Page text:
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Discussion

This case highlights the importance of regular physical checkup and thorough evaluation of all organ systems even in asymptomatic patients. A delay in detection and management of severe AS and renal tumor in this case could have resulted in sudden cardiac death or metastasis of cancerous cells to other organs.

Patients with severe AS can be managed in one of the following ways: AVR, transcatheter aortic valve implantation (TAVI), or balloon aortic valvuloplasty (BAV). BAV is reserved for very high-risk patients, with noncalcific AS, severe heart failure, and/or cardiogenic shock, often as a bridge to definitive therapy.[3] TAVI is the preferred option for patients with high (≥ 4%) EuroSCORE, presence of severe comorbidities, previous cardiac surgery, age ≥ 75 years, frailty, and restricted mobility. Surgical AVR, however, remains the gold standard for treatment of AS. Cardiac evaluation in asymptomatic patients can lead to timely detection of cardiac disease(s) and can help avoid cardiovascular complications.

It is customary to stage the cardiac and noncardiac procedures. We, however, chose a concomitant approach. The decision to perform cardiac surgery followed by abdominal surgery in the same sitting was taken after discussion with both operating teams. Cardiac surgery, considered “clean surgery,” was performed first to avoid the possible risks of mediastinitis and/or infection of bioprosthetic valve. Second, hemodynamic perturbations associated with major abdominal surgery can have adverse consequences in the presence of severe AS. The largest published series of simultaneous (15 cases) and staged (14 cases) surgery for renal tumors and concomitant cardiac diseases has always performed cardiac surgery first to reduce the risk of cardiac complications.[4] In addition, performing AVR first and postponing renal tumor excision may have put the patient at risk of immunosuppressive effects of CPB. This approach could have resulted in deleterious effects on tumor spread and growth, besides increased cost of a staged surgery. There is substantial evidence to support the harmful effects of CPB contributing to dissemination of malignancy.[5] A good long-term result of two patients undergoing simultaneous renal tumor excision and AVR has been described previously.[6] We did not adopt the extended sternotomy technique (mid-sternotomy incision extended to subcostal incision) described by Budrikis et al, owing to the risk of spread of infection from abdominal cavity to chest cavity.[7]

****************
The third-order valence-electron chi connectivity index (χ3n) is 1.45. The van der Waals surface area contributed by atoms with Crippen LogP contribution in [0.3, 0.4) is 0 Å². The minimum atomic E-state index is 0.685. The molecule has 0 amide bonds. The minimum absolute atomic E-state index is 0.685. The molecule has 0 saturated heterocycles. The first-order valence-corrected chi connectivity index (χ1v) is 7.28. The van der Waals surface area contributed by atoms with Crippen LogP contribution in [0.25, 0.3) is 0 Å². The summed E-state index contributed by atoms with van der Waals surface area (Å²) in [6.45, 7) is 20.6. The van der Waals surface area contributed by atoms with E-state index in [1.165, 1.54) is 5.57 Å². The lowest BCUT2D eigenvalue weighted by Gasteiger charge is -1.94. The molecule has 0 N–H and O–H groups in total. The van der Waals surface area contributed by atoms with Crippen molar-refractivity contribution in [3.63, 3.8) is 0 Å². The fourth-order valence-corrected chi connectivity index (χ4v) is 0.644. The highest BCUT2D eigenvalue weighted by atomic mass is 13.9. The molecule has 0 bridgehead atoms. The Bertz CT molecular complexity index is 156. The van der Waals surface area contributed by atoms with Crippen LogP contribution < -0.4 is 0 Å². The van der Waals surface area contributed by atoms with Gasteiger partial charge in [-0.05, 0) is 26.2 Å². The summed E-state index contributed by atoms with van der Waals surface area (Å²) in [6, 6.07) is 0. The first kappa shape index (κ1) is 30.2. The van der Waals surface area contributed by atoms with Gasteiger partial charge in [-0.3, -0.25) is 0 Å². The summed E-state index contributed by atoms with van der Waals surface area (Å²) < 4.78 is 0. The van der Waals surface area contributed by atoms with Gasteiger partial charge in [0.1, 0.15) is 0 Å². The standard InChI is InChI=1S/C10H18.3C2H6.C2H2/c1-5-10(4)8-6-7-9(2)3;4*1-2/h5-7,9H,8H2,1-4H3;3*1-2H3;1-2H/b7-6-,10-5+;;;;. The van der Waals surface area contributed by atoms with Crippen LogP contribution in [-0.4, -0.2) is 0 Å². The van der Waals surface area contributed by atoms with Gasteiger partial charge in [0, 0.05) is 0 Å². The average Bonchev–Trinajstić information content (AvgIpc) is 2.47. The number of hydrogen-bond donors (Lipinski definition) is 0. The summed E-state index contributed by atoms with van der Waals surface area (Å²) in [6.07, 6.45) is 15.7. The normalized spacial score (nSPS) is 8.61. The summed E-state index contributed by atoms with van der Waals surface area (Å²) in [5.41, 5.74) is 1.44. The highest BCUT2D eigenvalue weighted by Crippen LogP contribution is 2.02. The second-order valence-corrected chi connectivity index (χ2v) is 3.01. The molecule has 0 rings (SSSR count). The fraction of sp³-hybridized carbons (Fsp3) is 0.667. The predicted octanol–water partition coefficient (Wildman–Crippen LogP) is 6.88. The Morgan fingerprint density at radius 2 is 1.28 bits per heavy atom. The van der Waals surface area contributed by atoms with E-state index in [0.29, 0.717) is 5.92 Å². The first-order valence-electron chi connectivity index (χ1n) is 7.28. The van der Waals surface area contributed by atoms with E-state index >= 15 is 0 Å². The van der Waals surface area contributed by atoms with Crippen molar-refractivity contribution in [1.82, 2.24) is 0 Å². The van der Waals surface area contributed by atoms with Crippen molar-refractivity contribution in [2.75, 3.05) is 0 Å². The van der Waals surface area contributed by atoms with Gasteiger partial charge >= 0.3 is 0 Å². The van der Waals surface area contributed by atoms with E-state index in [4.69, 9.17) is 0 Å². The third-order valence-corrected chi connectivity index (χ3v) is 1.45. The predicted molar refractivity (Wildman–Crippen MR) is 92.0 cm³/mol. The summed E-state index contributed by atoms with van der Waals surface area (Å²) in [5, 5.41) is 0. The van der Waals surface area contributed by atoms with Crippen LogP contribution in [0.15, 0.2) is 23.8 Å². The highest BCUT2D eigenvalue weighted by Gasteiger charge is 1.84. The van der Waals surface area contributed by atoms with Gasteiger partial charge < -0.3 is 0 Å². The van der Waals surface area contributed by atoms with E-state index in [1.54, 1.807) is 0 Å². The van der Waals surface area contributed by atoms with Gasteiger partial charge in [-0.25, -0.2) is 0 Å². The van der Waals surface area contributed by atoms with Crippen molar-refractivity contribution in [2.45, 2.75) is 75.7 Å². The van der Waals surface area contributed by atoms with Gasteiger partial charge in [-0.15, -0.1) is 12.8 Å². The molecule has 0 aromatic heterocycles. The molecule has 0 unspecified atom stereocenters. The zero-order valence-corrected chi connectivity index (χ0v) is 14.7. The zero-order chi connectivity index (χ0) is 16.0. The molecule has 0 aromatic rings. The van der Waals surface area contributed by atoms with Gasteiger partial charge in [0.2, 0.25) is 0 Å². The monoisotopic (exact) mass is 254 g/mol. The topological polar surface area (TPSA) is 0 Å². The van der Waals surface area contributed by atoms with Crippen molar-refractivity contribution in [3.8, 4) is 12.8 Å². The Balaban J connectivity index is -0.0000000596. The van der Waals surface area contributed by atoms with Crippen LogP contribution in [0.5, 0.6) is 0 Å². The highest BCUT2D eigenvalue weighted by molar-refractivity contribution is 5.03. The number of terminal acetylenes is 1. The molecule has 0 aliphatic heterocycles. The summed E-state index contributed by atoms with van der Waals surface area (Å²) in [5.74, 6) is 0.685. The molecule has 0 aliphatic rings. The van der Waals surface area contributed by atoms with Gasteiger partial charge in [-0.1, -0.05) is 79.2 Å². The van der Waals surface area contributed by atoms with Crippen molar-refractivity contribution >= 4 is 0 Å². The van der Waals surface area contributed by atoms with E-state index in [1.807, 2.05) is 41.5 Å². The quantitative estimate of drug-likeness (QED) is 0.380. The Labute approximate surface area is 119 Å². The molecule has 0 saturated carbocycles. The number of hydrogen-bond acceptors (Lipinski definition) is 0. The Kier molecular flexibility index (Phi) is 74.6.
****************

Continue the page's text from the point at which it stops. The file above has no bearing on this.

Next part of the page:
Renal protective measures taken during perioperative period included maintenance of euvolemia, avoidance of hemodilution, maintenance of hemodynamics (mean arterial pressure ≥ 65 mm Hg), maintenance of adequate flow and perfusion during CPB, limiting the duration of CPB, and avoidance of nephrotoxic agents (e.g., aminoglycosides, angiotensin-converting enzyme inhibitors, angiotensin receptor blockers, nonsteroidal anti-inflammatory agents, and contrast agents). Renal near-infrared spectroscopy monitoring would have probably been helpful for prediction of acute kidney injury caused by ischemia, but most studies related to this modality have been done on children. It is possible to identify renal vessel and measure renal blood flow by the use of TEE imaging in approximately 60% of adult cases, but it is still a controversial technique with low feasibility and steady learning curve.[8]

Patients undergoing AVR and major abdominal surgery are at risk of developing low cardiac output in the postoperative period. Common causes of low cardiac output following AVR include hypovolemia, myocardial depression (preexisting LV systolic dysfunction, inadequate myocardial protection, ischemia-reperfusion injury, myocardial stunning, prolonged CPB duration, diastolic dysfunction), LV outflow obstruction producing systolic anterior motion, valve dysfunction, and arrhythmias (loss of atrial contribution in atrial fibrillation, bradycardia, heart block).[9] [10] Patients with low cardiac output are at higher risk of developing infectious, neurologic, respiratory, renal, or gastrointestinal complications. Blood loss during tumor excision was anticipated, and we had enough monitoring tools (PA catheter, TEE) to diagnose hypovolemia and other causes of low cardiac output.

Postoperative pain management is an important issue in an obese patient undergoing simultaneous thoracic and abdominal incisions. The risk of developing postoperative pulmonary dysfunction and hypoxemia was very high in this patient, due to presence of obesity, use of general anesthesia consisting of narcotics and inhalational agents, thoracic and upper abdominal incisions, impaired diaphragmatic function, etc. Use of lumbar epidural analgesia probably helped the patient by allowing early mobilization and by better preservation of pulmonary functions, in addition to its other known potential benefits.[11] We followed the standard ASRA (American Society of Regional Anesthesia and Pain Medicine) recommendations of inserting epidural catheter 60 minutes before heparinization and preparedness to postpone surgery in the event of a bloody tap.

In conclusion, the combined surgical approach for treatment of severe AS and renal mass was successful and resulted in good outcome. An anesthesiologist, as a member of a multispecialty team, plays a major role in the decision making, resource utilization, and perioperative care of a combined cardiac and noncardiac procedure.


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Conflict of Interest

None.


Address for correspondence

Ajmer Singh, MD
Division of Cardiac Anaesthesia, Institute of Critical Care and Anesthesiology
Medanta-The Medicity, Sector-38, Gurugram 122001, Haryana
India   


  
Zoom Image
Fig. 1 Computed tomography scan of abdomen showing right kidney (red arrow), left kidney (blue arrow), and left renal mass (white arrow).
Zoom Image
Fig. 2 Skin incisions of chest and abdomen.
Zoom Image
Fig. 3 Surgical specimen showing cystic left renal mass (green arrow) and left kidney (black arrow).